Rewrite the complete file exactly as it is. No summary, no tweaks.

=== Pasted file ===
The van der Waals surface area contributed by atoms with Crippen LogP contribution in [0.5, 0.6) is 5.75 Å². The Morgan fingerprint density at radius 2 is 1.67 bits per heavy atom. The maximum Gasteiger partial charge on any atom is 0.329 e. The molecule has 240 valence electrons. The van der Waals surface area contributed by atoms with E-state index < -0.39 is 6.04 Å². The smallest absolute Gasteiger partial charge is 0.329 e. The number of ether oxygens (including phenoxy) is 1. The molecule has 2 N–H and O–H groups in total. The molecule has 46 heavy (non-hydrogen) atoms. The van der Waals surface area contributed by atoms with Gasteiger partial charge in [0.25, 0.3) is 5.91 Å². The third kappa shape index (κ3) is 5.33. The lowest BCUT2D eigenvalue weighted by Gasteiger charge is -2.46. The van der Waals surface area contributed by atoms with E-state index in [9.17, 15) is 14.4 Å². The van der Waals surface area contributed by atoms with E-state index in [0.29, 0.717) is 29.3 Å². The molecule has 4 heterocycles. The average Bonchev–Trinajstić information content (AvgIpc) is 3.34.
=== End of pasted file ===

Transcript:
The van der Waals surface area contributed by atoms with Crippen LogP contribution in [0.5, 0.6) is 5.75 Å². The Morgan fingerprint density at radius 2 is 1.67 bits per heavy atom. The maximum Gasteiger partial charge on any atom is 0.329 e. The molecule has 240 valence electrons. The van der Waals surface area contributed by atoms with E-state index < -0.39 is 6.04 Å². The smallest absolute Gasteiger partial charge is 0.329 e. The number of ether oxygens (including phenoxy) is 1. The molecule has 2 N–H and O–H groups in total. The molecule has 46 heavy (non-hydrogen) atoms. The van der Waals surface area contributed by atoms with Gasteiger partial charge in [0.25, 0.3) is 5.91 Å². The third kappa shape index (κ3) is 5.33. The lowest BCUT2D eigenvalue weighted by Gasteiger charge is -2.46. The van der Waals surface area contributed by atoms with E-state index in [9.17, 15) is 14.4 Å². The van der Waals surface area contributed by atoms with E-state index in [0.29, 0.717) is 29.3 Å². The molecule has 4 heterocycles. The average Bonchev–Trinajstić information content (AvgIpc) is 3.34.